The necessity for Plan ₿ (part 3): Is the bond bubble bursting? Then it’s time for bitcoin

Is the bond bubble bursting

Bitcoin and the global economy are inextricably linked. The crypto coin has been developed as a counter-reaction to the economic crisis of 2008. For many, bitcoin therefore serves as a Plan ₿.

At the moment it seems to be going well economically, but more and more signs indicate a new recession. We therefore explain a topic from the macro-economy every Tuesday. So we don’t forget why bitcoin was developed.

Last week we discussed the ever-falling savings rates. We continue this series with the bond bubble. Bonds sound like a far-away-from-your-bed show, but can easily predict another crisis. In this article you can read why.

More from this series?

What are (government) bonds, and why do they exist?

If you buy a government bond, you lend money to a government. In exchange, you receive a fixed interest per year on the value of the bond. Government bonds differ in duration. Long-term bonds (for example, thirty years) often have a higher interest rate. You take a risk if you hold your money longer.

How does it work? Imagine you buy a government bond of a thousand euros for a ten-year period. The interest on that bond is 3 percent. Then you get 30 euros interest every year. You call the nominal value the price at which the government issues the bond. You get interest on that. Simple right?

Bonds are freely negotiable

But it is not that simple. You do not always buy a bond directly from the government. Bonds are freely negotiable, via the so-called secondary market. The value of bonds there reflects supply and demand, and confidence in the market. For example, you may pay more or less for a bond than the nominal value.

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That is difficult to imagine, and that is why we can best explain this on the basis of an example. In this example we assume three types of bonds: short term (1 year), medium term (3 years) and long term (10 years). Short-term interest rates are three percent, medium-term rates are five percent and long-term rates are ten percent.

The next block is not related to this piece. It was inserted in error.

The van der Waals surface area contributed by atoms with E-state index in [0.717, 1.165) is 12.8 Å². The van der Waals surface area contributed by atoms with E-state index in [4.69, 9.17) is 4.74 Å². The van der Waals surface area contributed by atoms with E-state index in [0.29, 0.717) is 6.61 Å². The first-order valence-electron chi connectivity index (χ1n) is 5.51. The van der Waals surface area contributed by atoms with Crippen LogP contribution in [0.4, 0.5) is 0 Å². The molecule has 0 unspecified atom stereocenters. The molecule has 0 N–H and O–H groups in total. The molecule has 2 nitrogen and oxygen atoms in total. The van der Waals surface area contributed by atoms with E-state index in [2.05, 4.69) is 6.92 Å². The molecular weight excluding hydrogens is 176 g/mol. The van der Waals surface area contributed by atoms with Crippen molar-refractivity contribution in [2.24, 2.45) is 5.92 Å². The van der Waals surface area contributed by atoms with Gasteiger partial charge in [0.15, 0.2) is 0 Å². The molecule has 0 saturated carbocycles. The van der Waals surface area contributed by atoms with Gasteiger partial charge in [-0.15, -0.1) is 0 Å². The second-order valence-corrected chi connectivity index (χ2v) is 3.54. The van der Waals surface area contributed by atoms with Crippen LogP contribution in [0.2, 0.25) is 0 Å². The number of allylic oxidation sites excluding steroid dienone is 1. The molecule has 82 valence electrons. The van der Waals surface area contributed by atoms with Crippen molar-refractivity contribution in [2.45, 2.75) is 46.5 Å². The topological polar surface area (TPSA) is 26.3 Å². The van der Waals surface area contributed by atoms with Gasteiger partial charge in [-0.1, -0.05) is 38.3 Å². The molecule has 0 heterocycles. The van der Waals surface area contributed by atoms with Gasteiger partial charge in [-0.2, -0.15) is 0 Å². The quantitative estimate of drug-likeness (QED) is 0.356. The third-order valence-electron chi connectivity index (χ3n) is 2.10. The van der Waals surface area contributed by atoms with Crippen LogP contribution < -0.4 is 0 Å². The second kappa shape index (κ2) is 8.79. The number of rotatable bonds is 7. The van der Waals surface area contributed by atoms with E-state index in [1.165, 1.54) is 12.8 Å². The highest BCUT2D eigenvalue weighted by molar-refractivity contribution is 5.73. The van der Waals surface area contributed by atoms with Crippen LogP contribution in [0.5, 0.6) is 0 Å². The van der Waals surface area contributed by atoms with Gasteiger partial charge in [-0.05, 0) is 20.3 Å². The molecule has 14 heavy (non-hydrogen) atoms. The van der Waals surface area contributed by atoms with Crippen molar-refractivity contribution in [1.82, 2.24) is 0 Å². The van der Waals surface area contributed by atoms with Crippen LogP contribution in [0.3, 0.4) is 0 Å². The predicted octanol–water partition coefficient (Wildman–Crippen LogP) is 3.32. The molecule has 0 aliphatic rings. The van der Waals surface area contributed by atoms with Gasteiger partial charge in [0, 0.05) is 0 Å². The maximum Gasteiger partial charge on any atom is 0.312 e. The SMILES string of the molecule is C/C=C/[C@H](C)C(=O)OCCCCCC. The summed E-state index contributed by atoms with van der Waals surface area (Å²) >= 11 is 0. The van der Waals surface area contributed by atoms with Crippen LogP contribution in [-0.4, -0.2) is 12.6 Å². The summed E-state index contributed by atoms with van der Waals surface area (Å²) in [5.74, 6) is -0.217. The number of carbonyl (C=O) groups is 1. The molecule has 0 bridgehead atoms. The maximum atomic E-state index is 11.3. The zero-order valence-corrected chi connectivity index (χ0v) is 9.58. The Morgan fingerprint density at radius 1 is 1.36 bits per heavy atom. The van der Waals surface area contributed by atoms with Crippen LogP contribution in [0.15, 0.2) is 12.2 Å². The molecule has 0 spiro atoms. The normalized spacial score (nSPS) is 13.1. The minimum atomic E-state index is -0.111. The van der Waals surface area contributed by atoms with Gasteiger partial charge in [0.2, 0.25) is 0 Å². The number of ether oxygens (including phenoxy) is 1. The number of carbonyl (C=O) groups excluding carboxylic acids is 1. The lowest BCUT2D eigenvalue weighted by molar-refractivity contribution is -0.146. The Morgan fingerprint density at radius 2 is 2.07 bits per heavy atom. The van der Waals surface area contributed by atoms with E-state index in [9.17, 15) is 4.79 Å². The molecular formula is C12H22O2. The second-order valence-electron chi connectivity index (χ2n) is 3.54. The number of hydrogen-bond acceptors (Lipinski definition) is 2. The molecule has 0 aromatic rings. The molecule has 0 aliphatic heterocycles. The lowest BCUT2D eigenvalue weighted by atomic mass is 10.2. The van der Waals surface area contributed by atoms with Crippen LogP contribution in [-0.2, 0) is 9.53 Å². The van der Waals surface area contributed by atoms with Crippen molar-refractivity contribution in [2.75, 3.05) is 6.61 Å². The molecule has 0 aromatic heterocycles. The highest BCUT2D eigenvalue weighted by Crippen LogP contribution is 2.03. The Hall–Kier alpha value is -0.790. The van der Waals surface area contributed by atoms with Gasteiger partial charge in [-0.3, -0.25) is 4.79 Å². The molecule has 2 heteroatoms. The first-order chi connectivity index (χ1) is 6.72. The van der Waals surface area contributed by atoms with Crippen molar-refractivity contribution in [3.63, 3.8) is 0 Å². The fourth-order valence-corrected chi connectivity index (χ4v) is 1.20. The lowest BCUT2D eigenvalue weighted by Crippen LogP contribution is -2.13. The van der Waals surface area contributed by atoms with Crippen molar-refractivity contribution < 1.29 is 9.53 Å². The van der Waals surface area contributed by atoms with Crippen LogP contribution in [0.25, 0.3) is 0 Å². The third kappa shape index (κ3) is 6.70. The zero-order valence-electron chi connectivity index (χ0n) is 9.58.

In normal times, the yield looks like a rising line. The longer the duration of the bond, the more return you have. By return, we do not only mean interest, but also the return if you resell a bond.

That then looks something like this (fictional example):

Bond market is changing in the run-up to recession

But in times of crisis, short-term bonds are much less in demand. You will then get your money back in times of a recession. At that time there are fewer opportunities to reinvest your money. The demand for this type of bond is falling, and with it the market price. This market price is often (much) lower than the nominal value.

At the same time, long-term bonds are more in demand. Investors expect that the economy will not improve after one year, but perhaps after ten years. Speculators therefore expect more demand for these types of bonds to come, and sell these bonds for a higher price. Investors are so willing to pay more for the nominal bond value.

It is important that you receive interest on this nominal value, and not on the amount that you have paid for it. That makes for a crazy situation. Short-term bonds then suddenly yield more than long-term bonds. Long-term bonds are traded for a higher price. You also call that the inverted yield curve.

This is a real example from America. Short-term bonds (1-6 months) now yield more than long-term bonds (1-10 years). The blue lines represent the old situation, the brown line the new situation:

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Short-term bonds (1-6 months) now yield more than long-term bonds (1-10 years)